Originally Published September 2020
In this video and blog, we’ll talk about how to determine what kind of website budget you have.
If you haven’t purchased a website before or it’s been a decade or two, you’re not alone. After reading this blog, you’ll know how get started with determining how complex your website is, and an approximate budget.
Let’s learn about how to determine your website budget, together.
Also, be sure to check out our video on “How To Determine Your Website Budget” if you prefer to watch rather than read.
1. Website Purpose
Be honest about your high-level objectives at this point.
- Are you building an eCommerce website, where you’ll need online store integration from WooCommerce, BigCommerce, Shopify, PayPal, or another provider? How do you currently handle sales and shipping quotes? Make sure to discuss this with your website designer so they have a full understanding and can get you an accurate quote.
- Are you using your website to generate leads, and need an extensive “request a quote” form with specific information? Will you be gating PDFs or other materials behind lock and key, which can only be accessed by users giving you their email and other vital information?
- Are you using your website mainly as a billboard or brochure – just a place to exist so people can find you, and address, a phone number so they can find out when you’re open and come into the physical location?
2. Custom Website vs. Theme Website
Costs from a custom website design can vary dramatically from a theme produced design.
Theme websites are cookie-cutter, but do serve their purpose in being cheaper. But, they are also repetitious, as many other companies may have the same theme running, and can even make industries look the same (take a look around at a few chiropractor or dentist office websites in your state or metro area and you may start to see the common themes).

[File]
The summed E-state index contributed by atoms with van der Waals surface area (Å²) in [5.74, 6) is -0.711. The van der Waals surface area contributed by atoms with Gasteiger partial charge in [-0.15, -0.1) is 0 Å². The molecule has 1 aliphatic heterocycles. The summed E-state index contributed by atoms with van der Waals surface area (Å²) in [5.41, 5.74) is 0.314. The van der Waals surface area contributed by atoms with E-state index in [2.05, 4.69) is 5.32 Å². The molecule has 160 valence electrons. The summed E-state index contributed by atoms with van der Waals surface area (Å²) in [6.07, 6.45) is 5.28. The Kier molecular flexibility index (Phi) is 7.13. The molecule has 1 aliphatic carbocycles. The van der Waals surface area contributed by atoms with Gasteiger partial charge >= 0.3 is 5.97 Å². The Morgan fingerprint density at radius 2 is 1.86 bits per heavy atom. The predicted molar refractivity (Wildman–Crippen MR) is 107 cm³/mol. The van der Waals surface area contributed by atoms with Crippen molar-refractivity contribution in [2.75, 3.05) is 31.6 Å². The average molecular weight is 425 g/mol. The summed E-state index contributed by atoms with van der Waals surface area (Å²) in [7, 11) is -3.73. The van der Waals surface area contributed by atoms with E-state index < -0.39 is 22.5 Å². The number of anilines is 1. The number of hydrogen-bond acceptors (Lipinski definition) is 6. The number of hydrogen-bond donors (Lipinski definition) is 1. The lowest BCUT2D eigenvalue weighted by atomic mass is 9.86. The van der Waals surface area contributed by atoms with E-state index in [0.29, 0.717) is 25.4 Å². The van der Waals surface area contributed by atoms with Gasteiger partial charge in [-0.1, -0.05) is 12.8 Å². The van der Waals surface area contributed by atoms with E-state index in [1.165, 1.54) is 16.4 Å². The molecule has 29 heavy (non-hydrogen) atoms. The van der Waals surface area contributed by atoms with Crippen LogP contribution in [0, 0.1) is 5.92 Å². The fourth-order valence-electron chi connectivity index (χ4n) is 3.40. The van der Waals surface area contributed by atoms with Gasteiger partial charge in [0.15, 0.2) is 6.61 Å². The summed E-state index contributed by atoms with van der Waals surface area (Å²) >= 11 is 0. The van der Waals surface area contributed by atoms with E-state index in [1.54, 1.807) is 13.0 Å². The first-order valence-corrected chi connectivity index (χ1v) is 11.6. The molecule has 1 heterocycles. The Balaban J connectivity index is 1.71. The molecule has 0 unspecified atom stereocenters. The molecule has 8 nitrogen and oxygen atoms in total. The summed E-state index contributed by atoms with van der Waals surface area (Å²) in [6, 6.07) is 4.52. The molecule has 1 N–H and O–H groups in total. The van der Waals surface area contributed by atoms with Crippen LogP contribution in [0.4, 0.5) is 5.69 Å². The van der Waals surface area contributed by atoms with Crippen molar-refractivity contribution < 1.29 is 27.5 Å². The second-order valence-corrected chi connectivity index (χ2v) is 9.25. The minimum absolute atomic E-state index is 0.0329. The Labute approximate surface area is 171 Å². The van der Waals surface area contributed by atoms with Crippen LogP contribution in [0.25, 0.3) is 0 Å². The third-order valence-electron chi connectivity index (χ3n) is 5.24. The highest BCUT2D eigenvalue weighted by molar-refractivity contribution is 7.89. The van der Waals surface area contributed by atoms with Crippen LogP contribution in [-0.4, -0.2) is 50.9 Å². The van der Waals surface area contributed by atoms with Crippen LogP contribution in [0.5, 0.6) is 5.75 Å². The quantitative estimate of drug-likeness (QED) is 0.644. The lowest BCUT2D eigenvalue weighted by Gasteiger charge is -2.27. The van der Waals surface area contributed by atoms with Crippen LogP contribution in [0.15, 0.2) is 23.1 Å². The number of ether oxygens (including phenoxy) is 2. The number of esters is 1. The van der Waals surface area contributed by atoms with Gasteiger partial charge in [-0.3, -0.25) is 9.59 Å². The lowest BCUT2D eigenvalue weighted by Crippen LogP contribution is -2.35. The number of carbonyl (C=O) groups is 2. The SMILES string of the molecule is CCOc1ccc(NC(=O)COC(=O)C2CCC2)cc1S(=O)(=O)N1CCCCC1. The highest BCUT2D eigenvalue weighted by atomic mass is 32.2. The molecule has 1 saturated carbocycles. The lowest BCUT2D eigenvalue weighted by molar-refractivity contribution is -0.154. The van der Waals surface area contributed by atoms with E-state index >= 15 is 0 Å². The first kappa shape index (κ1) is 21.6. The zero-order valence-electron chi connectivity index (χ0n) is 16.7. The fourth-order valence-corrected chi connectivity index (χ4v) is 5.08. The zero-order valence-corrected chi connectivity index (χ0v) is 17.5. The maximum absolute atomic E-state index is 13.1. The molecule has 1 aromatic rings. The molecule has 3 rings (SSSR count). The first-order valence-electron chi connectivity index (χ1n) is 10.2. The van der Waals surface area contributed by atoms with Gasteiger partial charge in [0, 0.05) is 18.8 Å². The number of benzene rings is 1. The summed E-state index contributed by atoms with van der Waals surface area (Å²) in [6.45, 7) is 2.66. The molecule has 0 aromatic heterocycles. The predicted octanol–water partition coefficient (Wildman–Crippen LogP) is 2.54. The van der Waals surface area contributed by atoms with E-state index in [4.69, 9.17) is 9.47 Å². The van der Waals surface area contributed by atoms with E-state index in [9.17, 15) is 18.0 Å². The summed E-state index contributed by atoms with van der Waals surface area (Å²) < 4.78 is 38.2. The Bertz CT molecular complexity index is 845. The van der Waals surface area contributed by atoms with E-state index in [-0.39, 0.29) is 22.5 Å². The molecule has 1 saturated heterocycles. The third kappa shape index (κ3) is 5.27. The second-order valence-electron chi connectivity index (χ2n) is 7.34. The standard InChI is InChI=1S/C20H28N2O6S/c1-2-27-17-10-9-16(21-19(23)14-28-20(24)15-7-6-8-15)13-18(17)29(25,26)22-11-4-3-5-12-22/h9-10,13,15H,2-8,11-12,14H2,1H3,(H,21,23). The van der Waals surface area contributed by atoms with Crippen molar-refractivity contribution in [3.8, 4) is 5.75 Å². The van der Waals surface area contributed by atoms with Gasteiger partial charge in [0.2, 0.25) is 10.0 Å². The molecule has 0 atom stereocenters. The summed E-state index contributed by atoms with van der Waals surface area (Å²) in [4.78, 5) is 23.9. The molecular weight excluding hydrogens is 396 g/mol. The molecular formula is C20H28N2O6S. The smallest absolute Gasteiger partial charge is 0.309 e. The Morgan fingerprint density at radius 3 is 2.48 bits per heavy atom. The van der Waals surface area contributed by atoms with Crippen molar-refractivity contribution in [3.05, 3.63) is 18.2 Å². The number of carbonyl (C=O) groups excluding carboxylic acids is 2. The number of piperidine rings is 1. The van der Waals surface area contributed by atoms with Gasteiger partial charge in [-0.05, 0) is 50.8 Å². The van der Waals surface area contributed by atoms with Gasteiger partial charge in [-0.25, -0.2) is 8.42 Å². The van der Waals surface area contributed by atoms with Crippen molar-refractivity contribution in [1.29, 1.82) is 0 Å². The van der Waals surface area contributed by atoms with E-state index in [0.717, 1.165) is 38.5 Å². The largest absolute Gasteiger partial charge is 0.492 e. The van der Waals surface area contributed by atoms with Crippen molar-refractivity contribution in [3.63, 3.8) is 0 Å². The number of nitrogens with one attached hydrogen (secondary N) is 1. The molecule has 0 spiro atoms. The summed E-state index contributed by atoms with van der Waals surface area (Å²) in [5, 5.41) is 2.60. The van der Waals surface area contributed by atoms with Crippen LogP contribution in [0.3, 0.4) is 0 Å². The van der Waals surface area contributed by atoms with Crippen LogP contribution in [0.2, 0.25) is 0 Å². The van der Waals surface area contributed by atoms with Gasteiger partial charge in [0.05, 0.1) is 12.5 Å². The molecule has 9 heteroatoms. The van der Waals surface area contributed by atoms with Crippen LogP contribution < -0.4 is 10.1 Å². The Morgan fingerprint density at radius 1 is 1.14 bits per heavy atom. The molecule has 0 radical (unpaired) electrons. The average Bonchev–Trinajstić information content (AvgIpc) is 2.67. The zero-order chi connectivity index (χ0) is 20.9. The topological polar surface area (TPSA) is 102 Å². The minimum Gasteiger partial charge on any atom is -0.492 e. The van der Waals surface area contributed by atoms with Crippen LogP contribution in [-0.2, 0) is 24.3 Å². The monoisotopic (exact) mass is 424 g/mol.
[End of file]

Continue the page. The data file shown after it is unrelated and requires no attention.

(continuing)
At Cohlab, we build custom-designed websites.
- We develop in WordPress, which powers about 35% of the internet. WordPress allows the client to have their own login and make changes into the future.
- We also have our own in-house CMS we developed called Trustdyx. Trustdyx is highly-secure, as only Cohlab employees can access the backend of your website. It is also a bit cheaper to develop on than WordPress.
3. Must-Have Features vs. Nice-To-Have Features
Do you need specific software integrations for your website immediately upon launch?
An eCommerce store, email marketing signup, review management software, specific WordPress plugins, all of these can increase website costs. If you’re worried about initial costs, it’s important to separate your must-have items from your nice-to-have items, so you know what you really need to have on launch day.
4. Recurring Website Fees
Remember that there are recurring fees associated with any website.
Just like physical buildings, websites need maintenance, support, and have to pay fees.
For a website, instead of paying for phone lines into your building, you pay for a domain – that’s the address people use to access your website, like cohlab.com.
Instead of paying for rent or property taxes on a building, with a website you pay for hosting – that’s the company that hosts all of your information on their servers.
Instead of paying for a cleaning service and regular inspections, on a website you pay for maintenance – that’s when a website development company ensures the website stays up, that contact forms work, CMS and plugins stay updates and continue to speak to each other, and the website is in usable condition.
Instead of paying handymen or contractors to add offices or an addition, you pay for support – that’s when a website development company can add features in the future, build out additional pages, etc.
I hope this video on how to determine your website budget can really help you when shopping for your first or next website.
Check out our other Marketing Monday videos in our YouTube playlist to help you learn how to develop your website and handle digital marketing for your company.